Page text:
“He says, ‘People say we can test our way out of the pandemic.’ I have never heard anyone seriously say that,” Cohen said. “He needs to stop making up these boogie men who he’s fighting against. No one is telling him we need a utopia. We’re just telling him he needs to do better.”
Dr. Ashish Jha, director of the Harvard Global Health Institute, noted on Twitter that the White House staff has widespread testing, as do sports leagues such as the NFL.
“It’s not utopia to want to test teachers & kids to return to school, nursing home residents to stay alive, first responders and other essential workers,” he wrote. “Sure, lets call it utopia when it’s for the less privileged.”
Dire warnings for Iowa
A White House coronavirus task force report sent to officials in the state of Iowa this week warned of dire new case increases across rural and urban areas and called for a mask mandate, the closure of bars, and for university towns to do more as the pandemic intensifies in the Midwest.
CNN has obtained the nine-page August 30 report for the state, first reported by the Des Moines Register, from the Iowa Department of Public Health. The task force releases state-by-state reports each week to governors’ offices, and has so far declined to make them publicly available.
The report says that Iowa is in the task force-defined “red zone” and warns that the state has the highest rate of cases in the US, which increased by 77.4% from the previous week.
In the report, the task force points to universities as a major factor contributing to the virus’s spread.
The three counties with the highest numbers of cases also have large student populations: Story County, home to Iowa State, and Johnson County, home to University of Iowa, as well as Polk County, which contains Iowa’s largest metro area, Des Moines.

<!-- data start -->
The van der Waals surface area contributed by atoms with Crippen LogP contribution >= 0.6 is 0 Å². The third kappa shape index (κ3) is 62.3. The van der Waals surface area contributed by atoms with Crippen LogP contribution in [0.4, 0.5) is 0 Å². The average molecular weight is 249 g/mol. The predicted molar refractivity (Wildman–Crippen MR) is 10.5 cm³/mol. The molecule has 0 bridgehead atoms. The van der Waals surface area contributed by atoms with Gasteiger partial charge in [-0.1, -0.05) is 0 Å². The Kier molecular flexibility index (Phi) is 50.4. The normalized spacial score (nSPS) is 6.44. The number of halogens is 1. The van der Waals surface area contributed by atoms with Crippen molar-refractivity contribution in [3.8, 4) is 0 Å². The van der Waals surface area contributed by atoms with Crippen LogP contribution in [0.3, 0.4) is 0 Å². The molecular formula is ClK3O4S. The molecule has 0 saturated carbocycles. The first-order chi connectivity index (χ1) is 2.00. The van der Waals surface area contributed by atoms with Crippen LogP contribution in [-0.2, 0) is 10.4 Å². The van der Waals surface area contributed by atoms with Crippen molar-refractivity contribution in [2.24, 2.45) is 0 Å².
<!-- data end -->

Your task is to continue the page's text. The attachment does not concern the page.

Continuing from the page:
The university crossed the 1,000 active case mark on August 29 when it reported 302 cases in a single day. The overall current case load, including employees, is 1,026.
Other schools reported outbreaks.
At the University of South Carolina, 1,017 students currently have Covid-19, according to the university’s coronavirus dashboard, making it one of the highest case counts recorded at a college so far.
Despite the climbing active case count and the fact that 60% of the university’s designated quarantine space is in use, according to its dashboard, the school still lists its’ alert level as “low.”
The University of Missouri has 424 active student Covid-19 cases, according to the school’s Covid-19 dashboard. James Madison University is reporting 138 new Covid-19 positive cases among its students and employees since Monday, according the JMU dashboard.
More than 20,000 cases of Covid-19 among students and staff have been reported at colleges and universities across at least 36 states, according to a CNN tally.
The campus reopenings represent new coronavirus hot spots in a country with plenty enough already as the US surpassed 6 million total confirmed cases on Monday.
NIH rejects plasma treatment
A National Institutes of Health panel said there’s no evidence backing the use of convalescent plasma to treat coronavirus patients and that doctors should not treat it as a standard of care until more study has been done.
“There are insufficient data to recommend either for or against the use of convalescent plasma for the treatment of COVID-19,” the panel of more than three dozen experts said in a statement posted on the NIH website.
The statement, which was posted quietly, contradicts the Trump administration’s characterization of the treatment as “historic” and a “major advance” and directly refers to last week’s emergency use authorization by the US Food and Drug Administration.
Also Tuesday, an independent committee said any eventual coronavirus vaccine should go first to the people most at risk of catching it.
The draft report from the National Academies of Sciences, Engineering and Medicine makes recommendations similar to those that have come from other groups, but it goes into detail to explain why health workers, for instance, should be among the first to get a vaccine.
CNN’s Betsy Klein, Jen Christensen, Maggie Fox, Gisela Crespo, Shelby Lin Erdman, Micha Palmer, Jamie Gumbrecht, Andy Rose and Maggie Fox contributed to this report.